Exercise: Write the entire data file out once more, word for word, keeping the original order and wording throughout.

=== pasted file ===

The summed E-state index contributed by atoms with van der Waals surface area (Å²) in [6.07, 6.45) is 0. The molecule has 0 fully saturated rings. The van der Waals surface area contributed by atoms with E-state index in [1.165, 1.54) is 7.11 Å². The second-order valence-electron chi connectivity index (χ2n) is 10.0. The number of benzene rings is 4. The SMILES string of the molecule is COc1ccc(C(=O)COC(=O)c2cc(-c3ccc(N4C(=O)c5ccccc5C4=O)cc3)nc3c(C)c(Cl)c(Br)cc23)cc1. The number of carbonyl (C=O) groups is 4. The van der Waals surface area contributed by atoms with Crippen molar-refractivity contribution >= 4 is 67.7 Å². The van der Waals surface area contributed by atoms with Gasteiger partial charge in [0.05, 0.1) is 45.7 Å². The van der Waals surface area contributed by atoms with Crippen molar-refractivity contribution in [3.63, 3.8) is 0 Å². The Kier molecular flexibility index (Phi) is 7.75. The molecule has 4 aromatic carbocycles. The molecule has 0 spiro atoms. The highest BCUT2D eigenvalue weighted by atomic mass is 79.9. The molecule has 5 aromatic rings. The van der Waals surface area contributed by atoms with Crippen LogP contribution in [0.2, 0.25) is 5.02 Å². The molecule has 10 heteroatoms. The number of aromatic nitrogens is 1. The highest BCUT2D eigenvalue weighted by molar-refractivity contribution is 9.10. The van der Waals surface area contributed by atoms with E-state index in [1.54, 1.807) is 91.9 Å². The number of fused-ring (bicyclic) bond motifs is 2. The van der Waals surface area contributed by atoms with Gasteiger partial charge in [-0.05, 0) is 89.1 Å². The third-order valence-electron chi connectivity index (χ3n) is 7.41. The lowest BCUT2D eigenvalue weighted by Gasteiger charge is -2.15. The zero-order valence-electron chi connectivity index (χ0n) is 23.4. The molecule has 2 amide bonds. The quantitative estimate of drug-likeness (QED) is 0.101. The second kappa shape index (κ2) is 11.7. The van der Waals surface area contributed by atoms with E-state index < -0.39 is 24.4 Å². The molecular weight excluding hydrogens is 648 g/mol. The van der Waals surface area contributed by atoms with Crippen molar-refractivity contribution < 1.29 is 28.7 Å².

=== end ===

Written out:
The summed E-state index contributed by atoms with van der Waals surface area (Å²) in [6.07, 6.45) is 0. The molecule has 0 fully saturated rings. The van der Waals surface area contributed by atoms with E-state index in [1.165, 1.54) is 7.11 Å². The second-order valence-electron chi connectivity index (χ2n) is 10.0. The number of benzene rings is 4. The SMILES string of the molecule is COc1ccc(C(=O)COC(=O)c2cc(-c3ccc(N4C(=O)c5ccccc5C4=O)cc3)nc3c(C)c(Cl)c(Br)cc23)cc1. The number of carbonyl (C=O) groups is 4. The van der Waals surface area contributed by atoms with Crippen molar-refractivity contribution >= 4 is 67.7 Å². The van der Waals surface area contributed by atoms with Gasteiger partial charge in [0.05, 0.1) is 45.7 Å². The van der Waals surface area contributed by atoms with Crippen molar-refractivity contribution in [3.63, 3.8) is 0 Å². The Kier molecular flexibility index (Phi) is 7.75. The molecule has 4 aromatic carbocycles. The molecule has 0 spiro atoms. The highest BCUT2D eigenvalue weighted by atomic mass is 79.9. The molecule has 5 aromatic rings. The van der Waals surface area contributed by atoms with Crippen LogP contribution in [0.2, 0.25) is 5.02 Å². The molecule has 10 heteroatoms. The number of aromatic nitrogens is 1. The highest BCUT2D eigenvalue weighted by molar-refractivity contribution is 9.10. The van der Waals surface area contributed by atoms with E-state index in [1.54, 1.807) is 91.9 Å². The number of fused-ring (bicyclic) bond motifs is 2. The van der Waals surface area contributed by atoms with Gasteiger partial charge in [-0.05, 0) is 89.1 Å². The third-order valence-electron chi connectivity index (χ3n) is 7.41. The lowest BCUT2D eigenvalue weighted by Gasteiger charge is -2.15. The zero-order valence-electron chi connectivity index (χ0n) is 23.4. The molecule has 2 amide bonds. The quantitative estimate of drug-likeness (QED) is 0.101. The second kappa shape index (κ2) is 11.7. The van der Waals surface area contributed by atoms with E-state index < -0.39 is 24.4 Å². The molecular weight excluding hydrogens is 648 g/mol. The van der Waals surface area contributed by atoms with Crippen molar-refractivity contribution < 1.29 is 28.7 Å².